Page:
What is biodiversity?
Biodiversity is a measure of the impact that a given ingredient's agricultural production has on the surrounding flora and fauna, crop genetic diversity, and microbial biodiversity.
Most generally, biodiversity refers to the varied forms of flora and fauna, big and small, that make up any given ecosystem. Biodiverse ecosystems are necessary for carbon sequestration, climactic stabilization, and healthy ecosystem productivity. A thriving, biodiverse ecosystem has a vast and complex range of living organisms, both above and below ground.
How does biodiversity relate to agriculture, product development, and the food system?
Biodiversity is critical to our ability to produce food in the long term. Overproduction of one type of organism makes our supply system vulnerable to pests, disease, and changes in climate. A biodiverse planet and the ecosystems that it's composed of are treasuries of survival strategies, complex foods, climactic resilience, and CO2 storage.
What are the biggest contributors to biodiversity loss?
Land-use change is by far the biggest contributor to biodiversity loss. The destruction of ecosystems, whether plains or forest or wetland or any other, for use in agricultural production has reduced the complexity of the soil, sent millions of species to their extinction and minimized the earth’s capacity to regulate the quality of our air and water.
Pesticides and herbicides are powerful chemicals that often kill off unintended species of plants and animals in addition to their intended targets, and are particularly harmful to friendly pollinators.
Nitrogen-heavy synthetic fertilizers contaminate waterways due to crop runoff and lead to algal blooms which suffocate marine life in huge swaths of lakes and oceans hundreds or even thousands of miles away from where the chemicals were applied.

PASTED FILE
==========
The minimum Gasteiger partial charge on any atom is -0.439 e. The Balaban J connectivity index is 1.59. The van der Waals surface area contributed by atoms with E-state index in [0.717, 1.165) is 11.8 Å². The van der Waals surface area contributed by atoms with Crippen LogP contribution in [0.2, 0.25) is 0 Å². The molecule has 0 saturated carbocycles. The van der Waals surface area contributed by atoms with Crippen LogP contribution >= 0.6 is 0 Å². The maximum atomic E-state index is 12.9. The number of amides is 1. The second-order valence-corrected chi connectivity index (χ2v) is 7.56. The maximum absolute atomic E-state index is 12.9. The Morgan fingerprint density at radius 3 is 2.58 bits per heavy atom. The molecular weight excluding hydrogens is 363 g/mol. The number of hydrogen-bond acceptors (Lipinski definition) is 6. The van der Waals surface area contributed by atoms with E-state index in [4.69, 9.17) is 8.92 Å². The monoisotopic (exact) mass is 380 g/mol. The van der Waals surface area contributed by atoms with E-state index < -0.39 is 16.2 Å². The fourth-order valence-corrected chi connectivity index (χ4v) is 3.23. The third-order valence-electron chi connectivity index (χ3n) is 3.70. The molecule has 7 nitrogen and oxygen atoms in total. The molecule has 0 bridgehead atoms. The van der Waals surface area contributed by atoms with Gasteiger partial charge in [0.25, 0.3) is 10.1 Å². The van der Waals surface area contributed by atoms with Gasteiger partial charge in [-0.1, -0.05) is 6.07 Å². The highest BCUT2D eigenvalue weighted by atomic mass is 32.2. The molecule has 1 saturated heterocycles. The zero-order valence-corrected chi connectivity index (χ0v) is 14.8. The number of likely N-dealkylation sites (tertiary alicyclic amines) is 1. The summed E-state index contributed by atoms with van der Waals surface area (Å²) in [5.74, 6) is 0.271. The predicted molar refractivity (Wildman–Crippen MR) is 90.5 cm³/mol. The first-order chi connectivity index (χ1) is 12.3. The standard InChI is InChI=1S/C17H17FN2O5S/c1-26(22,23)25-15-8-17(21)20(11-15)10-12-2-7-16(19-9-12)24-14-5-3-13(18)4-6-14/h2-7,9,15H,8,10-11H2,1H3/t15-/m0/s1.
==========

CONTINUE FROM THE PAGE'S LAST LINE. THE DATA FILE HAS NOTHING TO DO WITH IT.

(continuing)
Palm oil and non-US sourced soy are large drivers of deforestation and therefore are substantial contributors to biodiversity loss.
How do we measure Biodiversity impact?
Biodiversity is calculated as the impact that a given ingredient's production (including growing, extracting, or land use) has on its surrounding ecosystem. This includes the impact on both macro flora and fauna (animals and trees) and micro flora and fauna (invertebrates, bacteria, fungi, etc).
Ingredients Along the Biodiversity Impact Spectrum:
Key Data Sources
How does my ingredient portfolio compare to others in the industry when it comes to Biodiversity?
To see how your Biodiversity stacks up against the industry average, you can benchmark your portfolio score and metric averages here.
What is the relationship to the HowGood Impact Score?
Biodiversity is one of the eight core metrics that make up the HowGood Impact Score. To learn more about the HowGood Impact Score and how Biodiversity influences it, click here.
How do I improve impact as a product developer?
Implement certifications, standards, and/or practices such as Organic, Regenerative Organic, or Land to Market which employ no/low-till practices, reduce or eliminate chemical fertilizers, herbicides, and pesticides, and encourage cover cropping, crop rotation, and rotational grazing.
Change the source location of the ingredient, since certain countries and regions will have stronger protections than others when it comes to the main drivers of biodiversity loss such as deforestation.
If standards and location changes aren't an option, you may need to choose an alternative ingredient. Perennials on average score better than annuals, (unless they have a risk of land-use change, like palm oil). For example, maple syrup has a better biodiversity score than cane sugar or beet sugar.
The underlying principle is this: complexity is good. Having a variety of crops, from a variety of ecosystems is generally better.